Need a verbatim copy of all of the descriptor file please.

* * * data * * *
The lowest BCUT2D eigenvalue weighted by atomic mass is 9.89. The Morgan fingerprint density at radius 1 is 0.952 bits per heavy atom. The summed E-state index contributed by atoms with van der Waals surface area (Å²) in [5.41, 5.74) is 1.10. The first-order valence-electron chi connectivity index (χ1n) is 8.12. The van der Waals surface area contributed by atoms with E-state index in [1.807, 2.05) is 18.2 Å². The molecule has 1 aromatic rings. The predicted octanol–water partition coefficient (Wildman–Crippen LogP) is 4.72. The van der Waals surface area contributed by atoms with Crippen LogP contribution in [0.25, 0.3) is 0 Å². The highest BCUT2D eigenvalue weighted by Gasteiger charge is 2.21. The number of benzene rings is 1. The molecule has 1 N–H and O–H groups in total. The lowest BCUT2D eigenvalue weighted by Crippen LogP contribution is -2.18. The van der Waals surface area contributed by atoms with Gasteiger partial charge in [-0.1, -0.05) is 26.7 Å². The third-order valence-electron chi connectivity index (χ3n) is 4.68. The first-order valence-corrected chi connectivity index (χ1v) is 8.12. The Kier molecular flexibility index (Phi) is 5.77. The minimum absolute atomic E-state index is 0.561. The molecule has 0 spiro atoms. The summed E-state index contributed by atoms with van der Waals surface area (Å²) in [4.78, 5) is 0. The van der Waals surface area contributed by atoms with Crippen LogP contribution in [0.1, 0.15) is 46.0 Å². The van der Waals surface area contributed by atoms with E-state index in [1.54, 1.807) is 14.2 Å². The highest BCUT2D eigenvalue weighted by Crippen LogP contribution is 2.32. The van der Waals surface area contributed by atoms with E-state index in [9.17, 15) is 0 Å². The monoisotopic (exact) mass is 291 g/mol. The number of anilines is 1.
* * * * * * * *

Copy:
The lowest BCUT2D eigenvalue weighted by atomic mass is 9.89. The Morgan fingerprint density at radius 1 is 0.952 bits per heavy atom. The summed E-state index contributed by atoms with van der Waals surface area (Å²) in [5.41, 5.74) is 1.10. The first-order valence-electron chi connectivity index (χ1n) is 8.12. The van der Waals surface area contributed by atoms with E-state index in [1.807, 2.05) is 18.2 Å². The molecule has 1 aromatic rings. The predicted octanol–water partition coefficient (Wildman–Crippen LogP) is 4.72. The van der Waals surface area contributed by atoms with Crippen LogP contribution in [0.25, 0.3) is 0 Å². The highest BCUT2D eigenvalue weighted by Gasteiger charge is 2.21. The number of benzene rings is 1. The molecule has 1 N–H and O–H groups in total. The lowest BCUT2D eigenvalue weighted by Crippen LogP contribution is -2.18. The van der Waals surface area contributed by atoms with Gasteiger partial charge in [-0.1, -0.05) is 26.7 Å². The third-order valence-electron chi connectivity index (χ3n) is 4.68. The first-order valence-corrected chi connectivity index (χ1v) is 8.12. The Kier molecular flexibility index (Phi) is 5.77. The minimum absolute atomic E-state index is 0.561. The molecule has 0 spiro atoms. The summed E-state index contributed by atoms with van der Waals surface area (Å²) in [4.78, 5) is 0. The van der Waals surface area contributed by atoms with Crippen LogP contribution in [0.1, 0.15) is 46.0 Å². The van der Waals surface area contributed by atoms with E-state index in [1.54, 1.807) is 14.2 Å². The highest BCUT2D eigenvalue weighted by Crippen LogP contribution is 2.32. The van der Waals surface area contributed by atoms with E-state index in [9.17, 15) is 0 Å². The monoisotopic (exact) mass is 291 g/mol. The number of anilines is 1.